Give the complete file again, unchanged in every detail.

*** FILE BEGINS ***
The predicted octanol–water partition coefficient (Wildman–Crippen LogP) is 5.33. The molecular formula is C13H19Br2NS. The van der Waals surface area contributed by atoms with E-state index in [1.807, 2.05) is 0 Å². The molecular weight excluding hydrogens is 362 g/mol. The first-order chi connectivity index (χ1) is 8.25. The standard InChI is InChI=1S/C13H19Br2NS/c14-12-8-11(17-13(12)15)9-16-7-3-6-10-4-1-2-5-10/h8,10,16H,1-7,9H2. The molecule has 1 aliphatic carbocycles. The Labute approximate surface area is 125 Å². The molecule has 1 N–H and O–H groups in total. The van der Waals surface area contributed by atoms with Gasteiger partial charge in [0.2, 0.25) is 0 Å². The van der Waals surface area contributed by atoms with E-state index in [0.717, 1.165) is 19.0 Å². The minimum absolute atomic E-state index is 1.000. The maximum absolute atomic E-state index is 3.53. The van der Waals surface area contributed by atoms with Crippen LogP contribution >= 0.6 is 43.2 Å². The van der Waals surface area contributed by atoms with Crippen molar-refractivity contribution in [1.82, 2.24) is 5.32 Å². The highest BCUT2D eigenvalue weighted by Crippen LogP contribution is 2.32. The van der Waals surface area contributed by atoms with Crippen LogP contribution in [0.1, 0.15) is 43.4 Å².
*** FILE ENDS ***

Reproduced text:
The predicted octanol–water partition coefficient (Wildman–Crippen LogP) is 5.33. The molecular formula is C13H19Br2NS. The van der Waals surface area contributed by atoms with E-state index in [1.807, 2.05) is 0 Å². The molecular weight excluding hydrogens is 362 g/mol. The first-order chi connectivity index (χ1) is 8.25. The standard InChI is InChI=1S/C13H19Br2NS/c14-12-8-11(17-13(12)15)9-16-7-3-6-10-4-1-2-5-10/h8,10,16H,1-7,9H2. The molecule has 1 aliphatic carbocycles. The Labute approximate surface area is 125 Å². The molecule has 1 N–H and O–H groups in total. The van der Waals surface area contributed by atoms with Gasteiger partial charge in [0.2, 0.25) is 0 Å². The van der Waals surface area contributed by atoms with E-state index in [0.717, 1.165) is 19.0 Å². The minimum absolute atomic E-state index is 1.000. The maximum absolute atomic E-state index is 3.53. The van der Waals surface area contributed by atoms with Crippen LogP contribution >= 0.6 is 43.2 Å². The van der Waals surface area contributed by atoms with Crippen molar-refractivity contribution in [1.82, 2.24) is 5.32 Å². The highest BCUT2D eigenvalue weighted by Crippen LogP contribution is 2.32. The van der Waals surface area contributed by atoms with Crippen LogP contribution in [0.1, 0.15) is 43.4 Å².